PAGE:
4 Ways Travelling with Anxiety Prepared me for Life’s Transitions

4 Ways Travelling with Anxiety Prepared me for Life's Transitions

Travelling is essentially navigating unfamiliar territory. So is life. With the summer months shortly coming to an end, I thought I would reflect on how many of the skills I used to look after my mental health while on holiday are also relevant to the upcoming transition back to school or work (or whatever it may be).

Unfortunately, mental health troubles don’t just decide to take a vacation when you do. Nor do they take a backseat when things get busy. Travelling is essentially the process of exploring the unknown, and so are life’s transitions. Preparing to get the most out of a trip or a life change are more similar than you might think, and these tips can help.

Prepare Coping Skills

Developing a plan of attack for whatever lies ahead can certainly be helpful but unfortunately, even the best-laid plans can go wrong. There’s a sweet spot between arming yourself with information to help you feel at ease and putting too much pressure on an inflexible plan. That’s why giving some thought to how you can manage your symptoms during an upcoming adventure can help keep you in a healthier state of mind to to cope with a more unpredictable environment.

Knowing you have helpful coping skills to take with you wherever you go can ease some worry. Practice self-soothing or grounding through the five senses (strong mints, scented oils, sour candies, and stress balls can help). Try some breathing exercises or progressive muscle relaxation. Pack puzzles, activities, or music you can use to distract yourself during the more intense moments. Download a mental health app on your phone that can help you take a time-out if you need one.

Set aside time everyday to look after yourself. Maybe its 20 minutes to get your heart rate up or to write in a journal. It’s important to schedule in you-time because when things get busy it can quickly fall to the way-side.

Reach Out

It might be difficult, but confiding in someone you trust about how they can help can be useful too. Be honest about how you find change difficult to deal with – chances are they can at least relate to the feeling of discomfort about the unknown, most of us can. Maybe you can lean on them to add an element of structure to this dynamic period (maybe its scheduling regular coffee dates). It can be reassuring to have a sense of constancy and support from someone else when things are unfamiliar around you.

Think about what you’re looking forward to about the upcoming transition. Maybe you’re excited for cooler fall weather or you’re looking forward to learning and experiencing new things. Holding the “pro”s in the back of your mind can help you keep perspective when the “con”s resurface.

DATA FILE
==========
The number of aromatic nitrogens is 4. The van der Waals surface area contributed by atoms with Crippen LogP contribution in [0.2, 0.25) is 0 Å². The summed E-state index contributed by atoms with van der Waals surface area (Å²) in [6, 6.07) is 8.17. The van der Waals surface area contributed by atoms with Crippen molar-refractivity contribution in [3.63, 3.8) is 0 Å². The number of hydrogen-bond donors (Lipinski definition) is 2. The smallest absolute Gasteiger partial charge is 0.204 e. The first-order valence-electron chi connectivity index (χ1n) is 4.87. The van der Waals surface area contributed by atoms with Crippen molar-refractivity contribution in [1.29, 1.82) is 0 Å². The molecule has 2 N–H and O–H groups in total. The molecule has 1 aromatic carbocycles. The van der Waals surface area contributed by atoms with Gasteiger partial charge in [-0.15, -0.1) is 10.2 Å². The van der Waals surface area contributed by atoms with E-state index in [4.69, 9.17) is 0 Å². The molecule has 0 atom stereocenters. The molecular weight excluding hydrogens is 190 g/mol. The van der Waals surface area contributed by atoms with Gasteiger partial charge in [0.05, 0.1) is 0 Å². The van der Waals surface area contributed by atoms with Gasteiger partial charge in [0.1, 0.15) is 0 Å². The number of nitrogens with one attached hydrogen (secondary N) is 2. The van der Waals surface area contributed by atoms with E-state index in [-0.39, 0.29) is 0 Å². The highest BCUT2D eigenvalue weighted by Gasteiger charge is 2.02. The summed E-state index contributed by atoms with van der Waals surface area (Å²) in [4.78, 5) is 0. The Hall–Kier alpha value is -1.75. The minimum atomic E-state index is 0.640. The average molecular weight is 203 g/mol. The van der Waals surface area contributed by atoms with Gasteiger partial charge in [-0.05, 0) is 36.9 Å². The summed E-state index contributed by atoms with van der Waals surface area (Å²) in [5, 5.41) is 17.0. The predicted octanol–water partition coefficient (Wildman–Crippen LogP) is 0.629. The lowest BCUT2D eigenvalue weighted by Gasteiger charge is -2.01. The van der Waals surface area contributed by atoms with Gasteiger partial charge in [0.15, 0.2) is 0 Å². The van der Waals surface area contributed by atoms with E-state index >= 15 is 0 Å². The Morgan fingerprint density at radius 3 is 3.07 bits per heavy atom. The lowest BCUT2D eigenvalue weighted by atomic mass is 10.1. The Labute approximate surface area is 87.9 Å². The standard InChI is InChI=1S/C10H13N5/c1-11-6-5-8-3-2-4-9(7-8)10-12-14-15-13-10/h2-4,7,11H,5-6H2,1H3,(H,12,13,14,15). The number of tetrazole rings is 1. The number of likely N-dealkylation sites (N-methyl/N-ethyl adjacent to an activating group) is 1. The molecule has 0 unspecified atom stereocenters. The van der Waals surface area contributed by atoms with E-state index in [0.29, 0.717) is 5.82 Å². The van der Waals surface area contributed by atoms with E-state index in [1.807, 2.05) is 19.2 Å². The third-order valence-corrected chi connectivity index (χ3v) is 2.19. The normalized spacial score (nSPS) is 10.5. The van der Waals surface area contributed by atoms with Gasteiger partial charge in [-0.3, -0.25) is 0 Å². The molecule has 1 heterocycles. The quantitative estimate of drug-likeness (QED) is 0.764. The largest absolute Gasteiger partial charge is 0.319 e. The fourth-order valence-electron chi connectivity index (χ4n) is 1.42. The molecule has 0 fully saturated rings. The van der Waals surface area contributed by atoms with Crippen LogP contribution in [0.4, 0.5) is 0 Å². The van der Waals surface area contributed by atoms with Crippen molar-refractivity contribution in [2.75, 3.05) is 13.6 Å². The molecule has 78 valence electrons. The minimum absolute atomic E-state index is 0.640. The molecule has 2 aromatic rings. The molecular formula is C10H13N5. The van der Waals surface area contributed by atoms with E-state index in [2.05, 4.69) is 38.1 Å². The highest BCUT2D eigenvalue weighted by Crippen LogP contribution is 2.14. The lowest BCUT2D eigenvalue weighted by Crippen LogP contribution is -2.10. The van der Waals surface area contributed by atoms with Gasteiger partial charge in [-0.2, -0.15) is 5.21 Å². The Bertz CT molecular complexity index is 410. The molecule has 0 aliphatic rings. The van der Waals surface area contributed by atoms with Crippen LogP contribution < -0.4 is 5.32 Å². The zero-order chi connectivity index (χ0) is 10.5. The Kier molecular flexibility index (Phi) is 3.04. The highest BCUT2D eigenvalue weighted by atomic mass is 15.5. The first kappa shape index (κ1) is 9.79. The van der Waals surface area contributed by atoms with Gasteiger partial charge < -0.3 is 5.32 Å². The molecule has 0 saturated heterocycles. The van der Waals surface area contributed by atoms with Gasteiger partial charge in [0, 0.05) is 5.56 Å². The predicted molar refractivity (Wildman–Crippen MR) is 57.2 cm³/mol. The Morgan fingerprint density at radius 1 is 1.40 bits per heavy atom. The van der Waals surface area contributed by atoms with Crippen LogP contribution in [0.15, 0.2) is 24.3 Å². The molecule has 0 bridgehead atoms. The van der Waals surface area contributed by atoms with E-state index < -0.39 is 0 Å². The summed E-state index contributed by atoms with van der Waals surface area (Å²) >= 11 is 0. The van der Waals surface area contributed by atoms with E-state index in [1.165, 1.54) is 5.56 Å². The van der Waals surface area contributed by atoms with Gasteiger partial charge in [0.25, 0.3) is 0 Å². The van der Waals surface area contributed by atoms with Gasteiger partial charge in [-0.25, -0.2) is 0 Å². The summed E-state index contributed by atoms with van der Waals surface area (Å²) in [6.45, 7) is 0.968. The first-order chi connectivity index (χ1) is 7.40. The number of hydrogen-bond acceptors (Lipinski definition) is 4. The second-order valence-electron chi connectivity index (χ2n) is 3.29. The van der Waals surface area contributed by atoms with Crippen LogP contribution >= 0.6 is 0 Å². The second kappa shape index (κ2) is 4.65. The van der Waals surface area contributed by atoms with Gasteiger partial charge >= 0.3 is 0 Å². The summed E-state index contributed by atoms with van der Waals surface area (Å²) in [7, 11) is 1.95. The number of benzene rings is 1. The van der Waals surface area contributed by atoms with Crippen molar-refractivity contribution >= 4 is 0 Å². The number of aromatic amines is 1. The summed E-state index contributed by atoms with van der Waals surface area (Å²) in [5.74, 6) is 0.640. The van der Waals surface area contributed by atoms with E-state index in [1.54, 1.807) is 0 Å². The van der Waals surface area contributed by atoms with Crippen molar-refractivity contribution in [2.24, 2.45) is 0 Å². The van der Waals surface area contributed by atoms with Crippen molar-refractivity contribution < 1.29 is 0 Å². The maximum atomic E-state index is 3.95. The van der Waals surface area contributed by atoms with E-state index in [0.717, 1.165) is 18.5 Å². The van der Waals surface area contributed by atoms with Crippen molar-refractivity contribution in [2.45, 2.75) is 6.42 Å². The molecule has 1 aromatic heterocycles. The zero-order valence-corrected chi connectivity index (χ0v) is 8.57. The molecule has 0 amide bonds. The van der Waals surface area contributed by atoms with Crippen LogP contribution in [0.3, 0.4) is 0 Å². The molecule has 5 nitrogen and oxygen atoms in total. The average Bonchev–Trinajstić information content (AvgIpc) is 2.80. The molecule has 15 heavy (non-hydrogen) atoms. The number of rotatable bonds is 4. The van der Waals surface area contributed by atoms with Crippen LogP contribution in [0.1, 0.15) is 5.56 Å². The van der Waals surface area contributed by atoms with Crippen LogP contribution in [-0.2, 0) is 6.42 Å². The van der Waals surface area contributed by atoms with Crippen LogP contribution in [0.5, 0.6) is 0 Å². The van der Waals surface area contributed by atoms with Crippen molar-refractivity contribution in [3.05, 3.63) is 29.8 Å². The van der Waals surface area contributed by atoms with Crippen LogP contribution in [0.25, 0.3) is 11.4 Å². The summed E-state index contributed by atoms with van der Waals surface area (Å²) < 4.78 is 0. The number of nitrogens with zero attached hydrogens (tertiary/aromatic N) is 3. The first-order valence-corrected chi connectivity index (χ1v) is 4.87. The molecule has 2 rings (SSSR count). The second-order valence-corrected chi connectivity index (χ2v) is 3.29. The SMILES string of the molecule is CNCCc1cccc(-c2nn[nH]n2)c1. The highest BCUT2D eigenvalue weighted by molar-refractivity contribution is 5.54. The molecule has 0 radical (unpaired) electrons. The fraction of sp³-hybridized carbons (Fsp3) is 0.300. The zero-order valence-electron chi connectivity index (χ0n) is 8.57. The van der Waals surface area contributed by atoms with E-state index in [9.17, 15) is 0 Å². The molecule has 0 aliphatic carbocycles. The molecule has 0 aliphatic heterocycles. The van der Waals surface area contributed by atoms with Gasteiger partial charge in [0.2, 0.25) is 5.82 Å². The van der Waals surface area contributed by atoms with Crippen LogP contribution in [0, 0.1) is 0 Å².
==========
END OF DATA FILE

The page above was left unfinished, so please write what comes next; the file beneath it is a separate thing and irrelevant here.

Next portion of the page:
Know Your Triggers

Now that you have tools to cope in your back pocket, to give yourself a better chance to benefit from them you can focus on taking care of yourself.

Things that can increase your vulnerability include poor sleep, inadequate nutrition, alcohol/drugs, dehydration, forgetting to take your medication, too much caffeine, poor hygiene etc etc. If you can think of others, that’s great, and more personally-relevant, the better.

Do your best to take care of yourself to make weathering the transition easier. Pick a few habits you want to work on, one at a time to make things more manageable. Enter in to an accountability agreement with a friend, therapist, or family member to make sure you’re both taking care of yourselves.

Don’t Fight Your Feelings

Even the most easy-going people can get nervous in a new place. It’s stressful! Even for the best of us. Acknowledge your experience with self-compassion. Remind yourself that it makes sense to feel uneasy in a foreign environment.

While anxiety disorders often generate stress and fear with no apparent cause, there may still be some validity to listening to the messages your mind is trying to send you. At its core, anxiety is evolutionary. It’s meant to keep us safe, which isn’t entirely a bad thing. If you can identify specific things that are causing you worry, you may be better able to prepare for them.

Even if the alarm bells are ringing with no obvious explanation, taking the time to notice your vulnerabilities and make space for your feelings can be helpful on its own. There may actually be no immediate danger, your brain is just trying to protect you. Sometimes it just gets a little too carried away.

Yes, thank you anxiety – I’m very alert to my new surroundings, but I think we’ll actually be okay“.

Being nervous means you are alert. It means you care. You don’t need to fight off all your feelings of anxiousness. Actively resisting feelings of panic or anxiety can worsen your experience of them and leave you feeling even more out of control. If you can successfully use your coping strategies to manage your symptoms, what’s left might actually be helpful.

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